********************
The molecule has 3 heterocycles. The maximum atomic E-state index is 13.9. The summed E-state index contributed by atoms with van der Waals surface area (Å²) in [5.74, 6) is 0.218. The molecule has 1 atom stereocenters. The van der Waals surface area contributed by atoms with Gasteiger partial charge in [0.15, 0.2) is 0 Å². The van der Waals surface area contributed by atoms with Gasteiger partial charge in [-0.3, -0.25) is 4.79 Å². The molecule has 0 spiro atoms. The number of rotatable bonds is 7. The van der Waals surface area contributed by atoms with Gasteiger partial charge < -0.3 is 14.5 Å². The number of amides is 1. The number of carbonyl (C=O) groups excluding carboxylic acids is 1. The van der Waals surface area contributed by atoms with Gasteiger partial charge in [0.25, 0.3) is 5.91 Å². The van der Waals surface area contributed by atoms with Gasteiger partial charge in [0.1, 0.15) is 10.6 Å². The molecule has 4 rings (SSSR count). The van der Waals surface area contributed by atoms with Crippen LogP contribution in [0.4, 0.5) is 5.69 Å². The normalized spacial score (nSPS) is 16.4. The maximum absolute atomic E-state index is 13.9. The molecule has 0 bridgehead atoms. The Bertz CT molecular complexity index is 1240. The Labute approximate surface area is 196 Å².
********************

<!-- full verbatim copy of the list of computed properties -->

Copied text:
The molecule has 3 heterocycles. The maximum atomic E-state index is 13.9. The summed E-state index contributed by atoms with van der Waals surface area (Å²) in [5.74, 6) is 0.218. The molecule has 1 atom stereocenters. The van der Waals surface area contributed by atoms with Gasteiger partial charge in [0.15, 0.2) is 0 Å². The van der Waals surface area contributed by atoms with Gasteiger partial charge in [-0.3, -0.25) is 4.79 Å². The molecule has 0 spiro atoms. The number of rotatable bonds is 7. The van der Waals surface area contributed by atoms with Gasteiger partial charge < -0.3 is 14.5 Å². The number of amides is 1. The number of carbonyl (C=O) groups excluding carboxylic acids is 1. The van der Waals surface area contributed by atoms with Gasteiger partial charge in [0.25, 0.3) is 5.91 Å². The van der Waals surface area contributed by atoms with Gasteiger partial charge in [0.1, 0.15) is 10.6 Å². The molecule has 4 rings (SSSR count). The van der Waals surface area contributed by atoms with Crippen LogP contribution in [0.4, 0.5) is 5.69 Å². The normalized spacial score (nSPS) is 16.4. The maximum absolute atomic E-state index is 13.9. The molecule has 0 bridgehead atoms. The Bertz CT molecular complexity index is 1240. The Labute approximate surface area is 196 Å².